Over the last ten years, scientific funding agencies across the globe have implemented policies which force their grant recipients to behave in a compliant way. For instance, the NIH OA policy mandates that research articles describing research they funded must be available via PubMedCentral within 12 months of publication. Other funders and also some institutions have implemented various policies with similar mandates.

In principle, such mandates are great not only because they demonstrate the intention of the mandating organization to put the interest of the public over the interest of authors and publishers. They also can be quite effective, to some extent, as the NIH mandate or the one from the University of Liège.

At the same time, such individual mandates are suboptimal for a variety of reasons, e.g.:

  1. In general, mandates are evidence that the system is not working as intended. After all, mandates intend to force people to behave in a way they otherwise would not behave. Mandates are thus no more than stop-gap measures for a badly designed system, instead of measures designed to eliminate the underlying systemic reasons for the undesired behavior.
  2. Funder mandates also seem to be designed to counter-act unintended consequences of competitive grant awards: competitive behavior. To be awarded research grants, what counts are publications, both many and in the right journals. So researchers will make sure no competitor gets any inside information too early and will try to close off as much of their research for as long as possible, including text, data and code. Mandates are designed to counter-act this competitive behavior, which means that on the one hand, funders incentivize one behavior and on the other punish it with a mandate. This is not what one would call clever design.
  3. Depending on the range of the behaviors intended to control, mandates are also notoriously difficult and tedious to monitor and enforce. For instance, if the mandate concerns depositing a copy of a publication in a repository, manual checks would have to be performed for each grant recipient. This is the reason the NIH have introduced automatic deposition in PMC. If re-use licenses are mandated, they also need to be tested for compliance. If only certain types of journals qualify for compliance, the 30k journals need to be vetted – or at least those where grant recipients have published. Caps on article processing charges (APCs) are essentially impossible to enforce, as no funder has jurisdiction over what private companies can ask for their products, nor the possibility to legally monitor the bank accounts of grant recipients for possible payments above mandated spending caps. Here in Germany, our funder, the DFG has had an APC cap in place for more than 10 years now and grant recipients simply pay any amount exceeding the cap from other sources.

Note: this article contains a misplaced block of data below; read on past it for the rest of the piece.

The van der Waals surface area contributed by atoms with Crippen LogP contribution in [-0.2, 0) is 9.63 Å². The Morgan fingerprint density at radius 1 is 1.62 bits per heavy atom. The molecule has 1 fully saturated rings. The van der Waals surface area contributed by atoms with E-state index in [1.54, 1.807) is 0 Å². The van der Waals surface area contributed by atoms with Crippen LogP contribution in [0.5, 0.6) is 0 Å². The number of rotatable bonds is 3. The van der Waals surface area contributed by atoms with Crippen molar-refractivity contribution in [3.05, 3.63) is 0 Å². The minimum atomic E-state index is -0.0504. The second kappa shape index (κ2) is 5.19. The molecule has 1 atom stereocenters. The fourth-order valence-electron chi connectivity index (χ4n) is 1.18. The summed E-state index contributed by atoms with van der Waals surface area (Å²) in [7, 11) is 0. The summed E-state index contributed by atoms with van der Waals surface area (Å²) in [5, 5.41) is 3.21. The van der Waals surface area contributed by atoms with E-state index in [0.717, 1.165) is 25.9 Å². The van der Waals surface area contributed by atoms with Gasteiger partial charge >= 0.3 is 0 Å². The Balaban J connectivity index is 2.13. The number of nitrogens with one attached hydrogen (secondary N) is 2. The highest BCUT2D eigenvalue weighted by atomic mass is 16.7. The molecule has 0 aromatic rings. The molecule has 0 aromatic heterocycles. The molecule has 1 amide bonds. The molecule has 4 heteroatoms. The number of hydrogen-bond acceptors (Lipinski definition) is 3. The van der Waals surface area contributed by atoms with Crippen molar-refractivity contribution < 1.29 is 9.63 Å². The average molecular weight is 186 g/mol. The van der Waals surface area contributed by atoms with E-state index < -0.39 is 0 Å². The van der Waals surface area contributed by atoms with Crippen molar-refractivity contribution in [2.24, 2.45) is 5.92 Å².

4. In countries such as Germany, where academic freedom is written into the constitution, such individual mandates are considered an infringement on this basic right. There currently is a law suit in Germany, brought by several law professors against their university for mandating a deposit of a copy of all articles in the university’s repository. In such countries, the mandate solution is highly likely to fail.
  5. Mandates, as the name implies, is a form of coercion to force people to behave in ways they would not otherwise behave. Besides the bureaucratic efforts needed to monitor and enforce compliance, mandates are bound to be met with resistance by those coerced by the mandate to perform additional work that takes time away from work seen as more pressing or important. There may thus be resistance both to the implementation and the enforcement of mandates that appear to be too coercive, reducing the effectiveness of the mandates.

For about the same time as the individual mandates, if not for longer, funders have also provided guidelines for the kind of infrastructure the institutions should provide grant recipients with. In contrast to individual mandates, these guidelines have not been enforced at all. For instance, the DFG endorses the European Charter for Access to Research Infrastructures and suggests (in more than just one document) that institutions provide DFG grant recipients with research infrastructure that includes, e.g., data repositories for access and long-term archiving. To my knowledge, such repositories are far from standard at German institutions. In addition, the DFG is part of an ongoing, nation-wide initiative to strengthen digital infrastructures for text, data and code. As an example, within this initiative, we have created guidelines for how research institutions should support the creation and use of scientific code and software. However, to this day, there is no mechanism in place to certify compliance of the funded institutions with these documents.